Murderer of three given triple life terms Juan Covington, his lawyer said, was driven to shoot his five victims by a conviction that "he had a mission to exterminate the devil."

Posted: March 04, 2006

He was so small, a sunken figure in a baggy prison sweatshirt and black sweatpants who slid into his seat without ever looking around.

Relatives of his victims - the Bosket family on the left side of Courtroom 304, the McDermotts on the right - locked on the face of this man with a gray-flecked beard, rimless glasses and shorn hair.

They saw Juan Covington, 44, for what he was: an executioner.

Yesterday, Covington admitted killing their relatives, but on the ground he was mentally ill. Common Pleas Court Judge Benjamin Lerner immediately sentenced him to three consecutive life terms for murder. He also gave Covington two 20- to 40-year sentences for attempted murder.

On May 17, Covington came up behind Patricia McDermott, a 48-year-old mother of two, and shot her in the back of her head on a Center City street.

Just months before, on March 7, Covington had ambushed Odies Bosket, a married 36-year-old father of four, firing several shots into him.

Covington also murdered his cousin, the Rev. Thomas Lee Devlin, in 1998, and tried to kill two neighbors, David Stewart and William Bryant Jr., who were both left with grave wounds.

Recalling the sense of fear that followed the random murder of McDermott last year, Lerner said his sentence of Covington - for three murders and two attempted murders - would halt "the circle of victimization." Covington is not eligible for parole.

Relatives of victims described to the judge the brutal impact of the murders on their lives.

The aunt of Odies Bosket, Dorothy Bosket Wright, came into the courtroom holding a folder with family photos - an enlargement from a Sunday dinner, a big group shot of Thanksgiving 2004.

She said her family was tight. A dozen of them, including Odies' mother from South Carolina, came to the sentencing.

Her nephew, she said, was an attentive father who was on his way to pick up his then-3-year-old daughter at day-care. He never made it. At the Logan subway station, he was killed by Covington.

"You slaughtered Odies as if he was prey," Bosket Wright told the courtroom.

The lack of a motive has tormented the McDermott family, too. McDermott was killed at 4:42 a.m. near Ninth and Chestnut Streets as she hurried to her job as an X-ray technician at Pennsylvania Hospital.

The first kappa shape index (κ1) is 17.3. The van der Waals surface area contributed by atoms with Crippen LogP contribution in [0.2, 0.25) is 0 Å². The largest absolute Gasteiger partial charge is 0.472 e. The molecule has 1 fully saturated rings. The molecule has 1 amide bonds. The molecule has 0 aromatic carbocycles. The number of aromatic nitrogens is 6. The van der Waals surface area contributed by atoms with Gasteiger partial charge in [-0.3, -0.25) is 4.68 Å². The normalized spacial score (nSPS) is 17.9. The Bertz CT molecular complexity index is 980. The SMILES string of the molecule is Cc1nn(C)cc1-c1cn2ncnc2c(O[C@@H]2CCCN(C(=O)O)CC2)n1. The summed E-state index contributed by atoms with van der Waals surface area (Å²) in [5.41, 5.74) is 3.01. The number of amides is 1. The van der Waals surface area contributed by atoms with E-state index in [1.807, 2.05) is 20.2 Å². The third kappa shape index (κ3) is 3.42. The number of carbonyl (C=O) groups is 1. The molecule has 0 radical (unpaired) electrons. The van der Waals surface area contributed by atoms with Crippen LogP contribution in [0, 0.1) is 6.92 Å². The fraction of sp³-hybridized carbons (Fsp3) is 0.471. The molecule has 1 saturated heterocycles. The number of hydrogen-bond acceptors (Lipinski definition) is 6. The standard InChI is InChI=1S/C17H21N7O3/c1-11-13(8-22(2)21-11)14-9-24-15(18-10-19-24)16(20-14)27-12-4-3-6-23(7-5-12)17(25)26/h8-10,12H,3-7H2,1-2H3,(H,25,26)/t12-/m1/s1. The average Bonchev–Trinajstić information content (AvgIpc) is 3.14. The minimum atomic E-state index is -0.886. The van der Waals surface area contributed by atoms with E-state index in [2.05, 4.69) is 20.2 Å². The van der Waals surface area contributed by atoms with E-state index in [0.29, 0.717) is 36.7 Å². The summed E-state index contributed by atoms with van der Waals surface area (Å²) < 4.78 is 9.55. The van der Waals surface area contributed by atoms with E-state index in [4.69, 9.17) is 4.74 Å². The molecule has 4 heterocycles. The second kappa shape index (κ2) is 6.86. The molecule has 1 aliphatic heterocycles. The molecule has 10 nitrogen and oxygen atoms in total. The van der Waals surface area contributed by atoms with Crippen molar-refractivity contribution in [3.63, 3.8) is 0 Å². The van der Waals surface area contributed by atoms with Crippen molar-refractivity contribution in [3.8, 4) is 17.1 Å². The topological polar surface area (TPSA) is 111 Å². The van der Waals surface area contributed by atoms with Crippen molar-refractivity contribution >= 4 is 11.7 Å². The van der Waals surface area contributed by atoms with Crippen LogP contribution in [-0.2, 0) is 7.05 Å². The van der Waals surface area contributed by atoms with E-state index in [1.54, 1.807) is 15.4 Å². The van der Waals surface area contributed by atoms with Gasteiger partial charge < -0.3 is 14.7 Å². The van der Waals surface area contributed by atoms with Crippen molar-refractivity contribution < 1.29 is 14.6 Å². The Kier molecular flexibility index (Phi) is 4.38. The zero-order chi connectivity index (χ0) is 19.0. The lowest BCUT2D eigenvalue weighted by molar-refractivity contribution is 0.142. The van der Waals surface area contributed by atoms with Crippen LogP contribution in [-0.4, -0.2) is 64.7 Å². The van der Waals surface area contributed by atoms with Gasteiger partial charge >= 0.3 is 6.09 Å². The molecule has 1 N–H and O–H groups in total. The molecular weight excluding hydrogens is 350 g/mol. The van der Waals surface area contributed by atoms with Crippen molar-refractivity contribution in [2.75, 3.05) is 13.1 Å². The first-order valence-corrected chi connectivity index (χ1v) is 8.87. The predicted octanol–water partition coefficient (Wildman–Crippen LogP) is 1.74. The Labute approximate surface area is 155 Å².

The shooting was caught on an outside security camera and aired repeatedly on television newscasts.

"It replays over and over in our minds," said Martin McDermott, the victim's brother. And to Covington, he said: "Did you watch yourself on the news?"

Angela Amarhanov, the 16-year-old daughter of Patricia McDermott, was overcome with rage as she tried to address the judge. Yelling at Covington, she said, "You can't even look me in the eye and see whose life you've taken!"

There were no relatives to speak on Covington's behalf. Defense attorney A. Charles Peruto Jr. noted that a brother wanted to come but was reluctant to appear at the courthouse because of his physical resemblance to his brother.

None of the murder victims knew Covington. An anonymous tip led investigators to Covington, who confessed to the McDermott, Bosket and Devlin murders.

Two other men had been wrongfully jailed for the shootings of David Stewart and William Bryant. They were released after ballistic tests linked bullets in those shootings to Covington's gun.

Assistant District Attorney Edward Cameron said all of the victims were targeted because Covington thought each was "the devil" and "doing things to him."

Covington used to work as a SEPTA bus driver, but later drove a truck for a medical waste hauler. One of his stops was Pennsylvania Hospital, where he used to see McDermott.

Peruto described his client as "severely mentally ill." He said Covington had a history of psychotic episodes going back 15 years.

Peruto said he could hold down a job, even argue with neighbors and an ex-girlfriend "without shooting them."

But with his murder victims, he said, "he felt he had a mission to exterminate the devil." He added that because he saw himself as "the chosen one," he did not originally want to plead guilty.

When questioned by the judge, however, Covington said he was not currently taking medication or being treated for mental illness. Lerner sentenced him to the state correctional facility in Waymart, Pa., which houses inmates needing psychiatric care.

After the sentencing, the McDermotts and the Boskets lingered in the courtroom. The families had never met. The daughter of Patricia McDermott hugged the mother of Odies Bosket.

Standing in the cold outside the Criminal Justice Center to answer media questions, both groups said they took comfort in knowing that a serial killer had been stopped.

"We're glad justice was brought to us," Angela Amarhanov said.

Contact staff writer Jennifer Lin at 215-854-5659 or

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